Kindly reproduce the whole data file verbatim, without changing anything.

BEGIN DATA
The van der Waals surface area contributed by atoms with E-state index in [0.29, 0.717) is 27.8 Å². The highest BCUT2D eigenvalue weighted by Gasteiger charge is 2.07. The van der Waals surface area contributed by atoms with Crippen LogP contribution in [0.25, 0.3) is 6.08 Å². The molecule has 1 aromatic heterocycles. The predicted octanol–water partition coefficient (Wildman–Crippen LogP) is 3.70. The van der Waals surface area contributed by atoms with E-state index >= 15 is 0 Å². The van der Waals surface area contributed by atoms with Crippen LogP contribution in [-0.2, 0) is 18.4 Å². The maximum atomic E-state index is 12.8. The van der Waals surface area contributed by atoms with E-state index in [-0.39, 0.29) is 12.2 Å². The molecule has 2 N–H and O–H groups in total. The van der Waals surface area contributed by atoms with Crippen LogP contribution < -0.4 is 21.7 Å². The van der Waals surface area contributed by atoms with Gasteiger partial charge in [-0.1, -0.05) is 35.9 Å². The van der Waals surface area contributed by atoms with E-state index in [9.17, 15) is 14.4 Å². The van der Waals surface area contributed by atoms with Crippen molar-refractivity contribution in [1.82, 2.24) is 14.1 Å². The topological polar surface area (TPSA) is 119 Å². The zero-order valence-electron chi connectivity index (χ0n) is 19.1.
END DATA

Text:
The van der Waals surface area contributed by atoms with E-state index in [0.29, 0.717) is 27.8 Å². The highest BCUT2D eigenvalue weighted by Gasteiger charge is 2.07. The van der Waals surface area contributed by atoms with Crippen LogP contribution in [0.25, 0.3) is 6.08 Å². The molecule has 1 aromatic heterocycles. The predicted octanol–water partition coefficient (Wildman–Crippen LogP) is 3.70. The van der Waals surface area contributed by atoms with E-state index >= 15 is 0 Å². The van der Waals surface area contributed by atoms with Crippen LogP contribution in [-0.2, 0) is 18.4 Å². The maximum atomic E-state index is 12.8. The van der Waals surface area contributed by atoms with E-state index in [-0.39, 0.29) is 12.2 Å². The molecule has 2 N–H and O–H groups in total. The van der Waals surface area contributed by atoms with Crippen LogP contribution < -0.4 is 21.7 Å². The van der Waals surface area contributed by atoms with Gasteiger partial charge in [-0.1, -0.05) is 35.9 Å². The van der Waals surface area contributed by atoms with E-state index in [9.17, 15) is 14.4 Å². The van der Waals surface area contributed by atoms with Crippen molar-refractivity contribution in [1.82, 2.24) is 14.1 Å². The topological polar surface area (TPSA) is 119 Å². The zero-order valence-electron chi connectivity index (χ0n) is 19.1.